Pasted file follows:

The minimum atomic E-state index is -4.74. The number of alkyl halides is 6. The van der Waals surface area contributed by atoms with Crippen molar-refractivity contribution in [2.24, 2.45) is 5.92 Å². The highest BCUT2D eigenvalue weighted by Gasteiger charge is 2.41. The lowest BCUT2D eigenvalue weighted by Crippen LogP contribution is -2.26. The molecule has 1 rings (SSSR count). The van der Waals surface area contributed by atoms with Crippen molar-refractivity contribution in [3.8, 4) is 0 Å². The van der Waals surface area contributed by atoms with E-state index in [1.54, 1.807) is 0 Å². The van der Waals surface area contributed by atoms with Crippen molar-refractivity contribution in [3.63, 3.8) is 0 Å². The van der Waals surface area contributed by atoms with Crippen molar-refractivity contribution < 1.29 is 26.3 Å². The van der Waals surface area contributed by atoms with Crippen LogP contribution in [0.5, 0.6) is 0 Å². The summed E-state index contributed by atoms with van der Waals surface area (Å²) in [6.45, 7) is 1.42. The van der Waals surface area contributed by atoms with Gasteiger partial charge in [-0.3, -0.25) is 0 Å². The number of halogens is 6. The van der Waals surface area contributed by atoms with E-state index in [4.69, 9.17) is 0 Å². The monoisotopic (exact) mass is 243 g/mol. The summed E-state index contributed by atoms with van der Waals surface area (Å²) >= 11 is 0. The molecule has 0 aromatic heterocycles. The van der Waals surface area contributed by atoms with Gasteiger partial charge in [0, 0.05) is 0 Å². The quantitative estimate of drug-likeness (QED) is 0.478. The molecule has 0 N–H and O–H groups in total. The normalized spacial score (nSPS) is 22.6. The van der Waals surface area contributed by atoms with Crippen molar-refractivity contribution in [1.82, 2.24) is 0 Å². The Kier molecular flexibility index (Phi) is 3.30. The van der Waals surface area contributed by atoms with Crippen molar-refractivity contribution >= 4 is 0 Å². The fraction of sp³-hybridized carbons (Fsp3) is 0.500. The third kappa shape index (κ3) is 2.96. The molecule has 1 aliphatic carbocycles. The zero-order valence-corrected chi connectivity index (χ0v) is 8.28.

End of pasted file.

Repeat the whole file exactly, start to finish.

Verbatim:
The minimum atomic E-state index is -4.74. The number of alkyl halides is 6. The van der Waals surface area contributed by atoms with Crippen molar-refractivity contribution in [2.24, 2.45) is 5.92 Å². The highest BCUT2D eigenvalue weighted by Gasteiger charge is 2.41. The lowest BCUT2D eigenvalue weighted by Crippen LogP contribution is -2.26. The molecule has 1 rings (SSSR count). The van der Waals surface area contributed by atoms with Crippen molar-refractivity contribution in [3.8, 4) is 0 Å². The van der Waals surface area contributed by atoms with E-state index in [1.54, 1.807) is 0 Å². The van der Waals surface area contributed by atoms with Crippen molar-refractivity contribution in [3.63, 3.8) is 0 Å². The van der Waals surface area contributed by atoms with Crippen molar-refractivity contribution < 1.29 is 26.3 Å². The van der Waals surface area contributed by atoms with Crippen LogP contribution in [0.5, 0.6) is 0 Å². The summed E-state index contributed by atoms with van der Waals surface area (Å²) in [6.45, 7) is 1.42. The van der Waals surface area contributed by atoms with Gasteiger partial charge in [-0.3, -0.25) is 0 Å². The number of halogens is 6. The van der Waals surface area contributed by atoms with E-state index in [4.69, 9.17) is 0 Å². The monoisotopic (exact) mass is 243 g/mol. The summed E-state index contributed by atoms with van der Waals surface area (Å²) >= 11 is 0. The molecule has 0 aromatic heterocycles. The van der Waals surface area contributed by atoms with Gasteiger partial charge in [0, 0.05) is 0 Å². The quantitative estimate of drug-likeness (QED) is 0.478. The molecule has 0 N–H and O–H groups in total. The normalized spacial score (nSPS) is 22.6. The van der Waals surface area contributed by atoms with Crippen molar-refractivity contribution in [1.82, 2.24) is 0 Å². The Kier molecular flexibility index (Phi) is 3.30. The van der Waals surface area contributed by atoms with Crippen molar-refractivity contribution >= 4 is 0 Å². The fraction of sp³-hybridized carbons (Fsp3) is 0.500. The third kappa shape index (κ3) is 2.96. The molecule has 1 aliphatic carbocycles. The zero-order valence-corrected chi connectivity index (χ0v) is 8.28.